Thawing ice and shifting soil could spell disaster for Dawson’s sewer and water systems.
The municipality’s permafrost is melting at an unknown rate because of urban activities and global warming, says Chris Burn a Carleton University geology professor.
Burn has been researching changes in Mayo’s permafrost for more than 20 summers.
Burn also understands Dawson’s geology and permafrost extremely well.
Warm air heats the ground and causes the temperature of the active permafrost layer to rise.
In Dawson City, the active layer is filled with natural groundwater that freezes in winter and melts in summer.
This freeze-thaw cycle causes the ground to heave during the fall and spring.
The active layer can be up to five metres thick in Dawson City and lies on top of deep permafrost that does not go through an annual freeze-thaw cycle.
And more snow than usual has fallen in Dawson over the past three winters.
The snow insulates the earth and prevents summer heat from escaping into the air, further warming the ground.
A continual warming of the active layer destabilizes the ground and any infrastructure it supports, explained Burn.
“In Dawson there is quite a lot of ice in the ground; it’s what we call ice lenses,” he said. “When those thaw out, we lose volume in the ground. There is nothing to hold the structure together.”
The municipality last measured the temperature of its active permafrost layer in 1979, when the current sewer system was installed.
The ground temperature was recorded at minus one degree Celsius.
That is considered very warm permafrost, said Burn.
“In town, there is lots of area that is melting at the surface and we know it hasn’t been melting for very long, so it’s probably been melting since the town was constructed,” he said.
Norm Carlson, Dawson’s public works manager, has been ensuring the town’s sewer and water systems operate properly for the last 25 years.
He understands the system intimately, and agrees with Burn.
“If the permafrost fails here, everything is going to snap. It will,” he said. “It just can’t take that kind of movement. Roads would melt, the whole town would sink.
“We would lose all our infrastructure wherever there is ice in the ground. It would be soup.”
Last month, a crew repaired a broken water line buried two metres deep on Fifth Avenue. The water line ruptured at a joint after a section of it sank 25 centimetres when the ground shifted.
The water ran in the ground at 70 pounds per square inch for a week before the crew could locate the source.
Fixing the problem cost taxpayers more than $20,000, said Carlson.
“Once you have a break in Dawson, it saturates all the ground around it,” he said.
“If that’s a permafrost area, it stays saturated and you have seriously weakened the infrastructure around the whole area.”
Dawson’s original wooden stave sewer system was replaced between 1979 and 1981 by a metal, inflexible system that did not stand up to pressure caused by the ground heaving and was subsequently crushed.
It was replaced in the north end — which has active permafrost — between 1990 and 1994.
The south end has yet to be replaced, and is in a state of disrepair, said Klondike MLA Peter Jenkins.
Carlson does not know for certain how well the plastic system will perform over a long time.
“With the pipe we’ve used, I’m fairly confident that the mains in the permafrost area will not collapse, which was a problem before. However, they will go out of grade. Things do melt and they will change,” said Carlson.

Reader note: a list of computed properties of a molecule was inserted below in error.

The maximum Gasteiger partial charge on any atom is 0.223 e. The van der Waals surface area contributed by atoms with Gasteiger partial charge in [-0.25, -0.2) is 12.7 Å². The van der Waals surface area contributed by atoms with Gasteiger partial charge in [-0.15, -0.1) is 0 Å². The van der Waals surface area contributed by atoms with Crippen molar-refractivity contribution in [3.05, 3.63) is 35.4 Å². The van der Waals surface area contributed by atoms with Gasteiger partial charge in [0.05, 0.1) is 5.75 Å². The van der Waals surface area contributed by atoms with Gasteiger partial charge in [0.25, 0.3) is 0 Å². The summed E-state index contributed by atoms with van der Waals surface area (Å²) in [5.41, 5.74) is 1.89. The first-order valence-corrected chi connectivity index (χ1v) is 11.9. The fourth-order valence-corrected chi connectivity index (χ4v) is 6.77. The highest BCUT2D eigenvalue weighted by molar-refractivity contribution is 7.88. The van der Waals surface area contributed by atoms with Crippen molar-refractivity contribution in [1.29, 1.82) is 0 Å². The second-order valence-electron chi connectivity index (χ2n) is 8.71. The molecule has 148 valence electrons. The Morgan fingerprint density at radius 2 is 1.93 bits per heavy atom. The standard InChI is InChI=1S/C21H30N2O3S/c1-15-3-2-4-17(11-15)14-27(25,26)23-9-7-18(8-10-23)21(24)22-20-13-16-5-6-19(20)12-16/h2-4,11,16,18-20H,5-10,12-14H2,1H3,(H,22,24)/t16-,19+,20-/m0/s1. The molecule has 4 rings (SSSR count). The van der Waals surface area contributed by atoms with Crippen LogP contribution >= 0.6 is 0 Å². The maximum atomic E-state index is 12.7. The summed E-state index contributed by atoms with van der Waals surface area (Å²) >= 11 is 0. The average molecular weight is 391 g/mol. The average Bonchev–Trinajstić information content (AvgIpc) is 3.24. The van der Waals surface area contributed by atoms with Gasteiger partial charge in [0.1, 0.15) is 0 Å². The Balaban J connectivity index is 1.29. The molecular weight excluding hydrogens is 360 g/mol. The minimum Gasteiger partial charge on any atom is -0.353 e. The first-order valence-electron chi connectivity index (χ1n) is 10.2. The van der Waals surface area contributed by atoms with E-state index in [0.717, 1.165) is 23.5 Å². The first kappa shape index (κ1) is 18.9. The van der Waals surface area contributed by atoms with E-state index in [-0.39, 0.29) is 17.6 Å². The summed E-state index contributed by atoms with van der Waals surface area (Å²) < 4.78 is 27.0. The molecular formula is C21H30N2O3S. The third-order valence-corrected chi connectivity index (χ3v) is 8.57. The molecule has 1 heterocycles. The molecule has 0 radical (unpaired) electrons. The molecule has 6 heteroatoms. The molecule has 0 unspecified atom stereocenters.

“It won’t break, but if they go out of grade you end up with pockets of water.”
The water lines are in worse shape. Heat was used to manually join 14-metre sections of plastic pipe when the water system was replaced throughout the 1980s and 1990s.
“There’s a lot of human elements in that type of connection, so, there is a lot of failure in that type of connection,” said Carlson.
“You are totally relying on the field. If it was a cold day, the operators maybe didn’t apply the correct pressure, maybe it was raining, who knows? So you end up with a joint that’s going to go.”
Each time a joint does crack, a city crew replaces it with a section of pipe that has a built in joint protector encased with wire.
This should ensure it is strong and flexible enough to withstand Dawson’s challenging soil conditions.
The changes come at a severe cost to taxpayers, however, because there is an almost uncountable number of joints in the town’s water system.
“There could be hundreds,” said Carlson. “It’s not documented. Any joint is prone to failure. Every joint is a potential problem.”
Carlson wants to better understand Dawson’s melting permafrost before the situation becomes unmanageable, he said.
“If global warming is here, there is going to be an impact on us that is pretty hard to avoid. That would be into the realm of scientists.”
So, he is bringing in Burn and installing a permafrost-monitoring system this summer.
A series of thermisters — ground probing thermometers — will measure the permafrost temperature for the first time since 1979.
Burn will bury up to five thermisters in and around town for three years to determine the permafrost temperature in town and in the Klondike Valley, in natural soil conditions.
Three years is “certainly” enough time to determine how quickly the permafrost is melting, said Burn.
However, he wants the program to last longer to collect and analyse some long-term data that can help the town with its future management plans.
“I hope the municipality will recognize the utility of the data it is getting and it will be the one that determines how long it wants to keep going.”
Carlson agrees and is enthusiastic about using science — not politics — to determine future management plans.
“This should have been done. It’s never been too late to start, so let’s start.”